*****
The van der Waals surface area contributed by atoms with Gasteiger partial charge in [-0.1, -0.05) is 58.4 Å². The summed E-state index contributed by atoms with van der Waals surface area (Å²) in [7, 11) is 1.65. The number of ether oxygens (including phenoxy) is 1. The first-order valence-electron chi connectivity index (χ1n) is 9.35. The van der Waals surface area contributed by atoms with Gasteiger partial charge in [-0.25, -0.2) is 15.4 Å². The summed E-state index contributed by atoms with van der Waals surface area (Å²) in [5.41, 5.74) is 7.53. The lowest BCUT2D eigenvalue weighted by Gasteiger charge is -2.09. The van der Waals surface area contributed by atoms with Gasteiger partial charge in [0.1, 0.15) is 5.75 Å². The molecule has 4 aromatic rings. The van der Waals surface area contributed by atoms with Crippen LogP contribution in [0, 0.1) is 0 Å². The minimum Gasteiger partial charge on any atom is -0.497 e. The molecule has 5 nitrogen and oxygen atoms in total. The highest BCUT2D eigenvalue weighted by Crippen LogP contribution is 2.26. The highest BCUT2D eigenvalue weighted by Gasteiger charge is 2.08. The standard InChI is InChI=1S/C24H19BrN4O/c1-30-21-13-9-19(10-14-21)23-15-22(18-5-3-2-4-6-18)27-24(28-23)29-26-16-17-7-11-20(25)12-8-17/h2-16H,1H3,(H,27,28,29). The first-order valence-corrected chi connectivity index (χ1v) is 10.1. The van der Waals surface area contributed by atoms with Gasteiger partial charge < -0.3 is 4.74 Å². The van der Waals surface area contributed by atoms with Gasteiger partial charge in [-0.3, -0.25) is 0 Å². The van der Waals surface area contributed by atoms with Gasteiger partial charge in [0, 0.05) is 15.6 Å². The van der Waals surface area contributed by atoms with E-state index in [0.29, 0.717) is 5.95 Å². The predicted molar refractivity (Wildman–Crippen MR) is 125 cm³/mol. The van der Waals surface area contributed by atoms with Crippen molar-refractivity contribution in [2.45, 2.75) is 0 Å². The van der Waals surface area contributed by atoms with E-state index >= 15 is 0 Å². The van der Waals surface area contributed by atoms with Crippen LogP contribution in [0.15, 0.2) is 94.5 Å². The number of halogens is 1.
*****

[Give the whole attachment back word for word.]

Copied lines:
The van der Waals surface area contributed by atoms with Gasteiger partial charge in [-0.1, -0.05) is 58.4 Å². The summed E-state index contributed by atoms with van der Waals surface area (Å²) in [7, 11) is 1.65. The number of ether oxygens (including phenoxy) is 1. The first-order valence-electron chi connectivity index (χ1n) is 9.35. The van der Waals surface area contributed by atoms with Gasteiger partial charge in [-0.25, -0.2) is 15.4 Å². The summed E-state index contributed by atoms with van der Waals surface area (Å²) in [5.41, 5.74) is 7.53. The lowest BCUT2D eigenvalue weighted by Gasteiger charge is -2.09. The van der Waals surface area contributed by atoms with Gasteiger partial charge in [0.1, 0.15) is 5.75 Å². The molecule has 4 aromatic rings. The van der Waals surface area contributed by atoms with Crippen LogP contribution in [0, 0.1) is 0 Å². The minimum Gasteiger partial charge on any atom is -0.497 e. The molecule has 5 nitrogen and oxygen atoms in total. The highest BCUT2D eigenvalue weighted by Crippen LogP contribution is 2.26. The highest BCUT2D eigenvalue weighted by Gasteiger charge is 2.08. The standard InChI is InChI=1S/C24H19BrN4O/c1-30-21-13-9-19(10-14-21)23-15-22(18-5-3-2-4-6-18)27-24(28-23)29-26-16-17-7-11-20(25)12-8-17/h2-16H,1H3,(H,27,28,29). The first-order valence-corrected chi connectivity index (χ1v) is 10.1. The van der Waals surface area contributed by atoms with Gasteiger partial charge < -0.3 is 4.74 Å². The van der Waals surface area contributed by atoms with Gasteiger partial charge in [-0.3, -0.25) is 0 Å². The van der Waals surface area contributed by atoms with Gasteiger partial charge in [0, 0.05) is 15.6 Å². The van der Waals surface area contributed by atoms with E-state index in [0.29, 0.717) is 5.95 Å². The predicted molar refractivity (Wildman–Crippen MR) is 125 cm³/mol. The van der Waals surface area contributed by atoms with Crippen molar-refractivity contribution in [2.45, 2.75) is 0 Å². The van der Waals surface area contributed by atoms with E-state index >= 15 is 0 Å². The van der Waals surface area contributed by atoms with Crippen LogP contribution in [0.15, 0.2) is 94.5 Å². The number of halogens is 1.